On the negative side, investor support for climate change resolutions at company annual general meetings has seen a decrease so far this year compared to previous years as the focus is on energy security, and there has been a general increase in the production of oil and gas from the North Sea to the US and across oil exporting nations. Moreover, Emmanuel Macron, a strong supporter of green energy, has recently called for higher oil production in order to reduce global energy prices as consumers across Europe are feeling the effect of rising living costs."While there may be short-term divergences from the agreed path to net zero, the long-term direction of travel remains unchanged."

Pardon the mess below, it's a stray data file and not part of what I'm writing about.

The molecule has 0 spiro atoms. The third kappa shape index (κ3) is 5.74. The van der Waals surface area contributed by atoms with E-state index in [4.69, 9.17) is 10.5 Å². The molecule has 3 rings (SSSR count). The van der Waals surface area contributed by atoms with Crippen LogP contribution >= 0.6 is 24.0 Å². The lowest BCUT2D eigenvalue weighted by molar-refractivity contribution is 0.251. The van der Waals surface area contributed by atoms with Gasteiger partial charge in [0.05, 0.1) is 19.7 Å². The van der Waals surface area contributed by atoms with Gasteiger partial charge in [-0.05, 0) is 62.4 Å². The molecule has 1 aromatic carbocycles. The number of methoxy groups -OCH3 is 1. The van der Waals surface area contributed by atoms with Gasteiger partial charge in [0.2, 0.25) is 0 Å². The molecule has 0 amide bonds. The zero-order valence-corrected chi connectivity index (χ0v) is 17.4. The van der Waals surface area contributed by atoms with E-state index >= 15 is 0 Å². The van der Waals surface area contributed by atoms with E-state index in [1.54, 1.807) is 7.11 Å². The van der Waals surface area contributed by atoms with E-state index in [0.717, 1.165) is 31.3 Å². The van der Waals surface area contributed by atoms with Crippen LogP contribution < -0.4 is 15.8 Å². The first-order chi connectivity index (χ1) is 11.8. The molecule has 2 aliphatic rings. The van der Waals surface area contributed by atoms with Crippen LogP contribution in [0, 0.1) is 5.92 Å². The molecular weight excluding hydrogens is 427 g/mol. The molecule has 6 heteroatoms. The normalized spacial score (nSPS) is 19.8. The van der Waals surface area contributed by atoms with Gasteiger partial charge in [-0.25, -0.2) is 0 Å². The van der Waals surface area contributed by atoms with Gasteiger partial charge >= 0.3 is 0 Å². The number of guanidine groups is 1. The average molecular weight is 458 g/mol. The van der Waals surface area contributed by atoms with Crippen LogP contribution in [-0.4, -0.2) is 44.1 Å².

More positively however it is leading to an acceleration in the adoption of renewables. This is encouraging as, while there may be short-term divergences from the agreed path to net zero, the long-term direction of travel remains unchanged. The International Energy Agency (IEA) continues to come under criticism for consistently underestimating growth in renewable energy capacity within its annual energy outlooks. Specifically, the IEA expects a slowdown in the rate of growth of renewable deployment after 2030, as well as slower reductions in the cost of renewable energy technology and generation projects. In previous years, the actual roll out of renewable energy capacity has outstripped the IEA’s predictions meaning we continue to see plenty of long-term investment opportunities across the whole renewable energy value chain.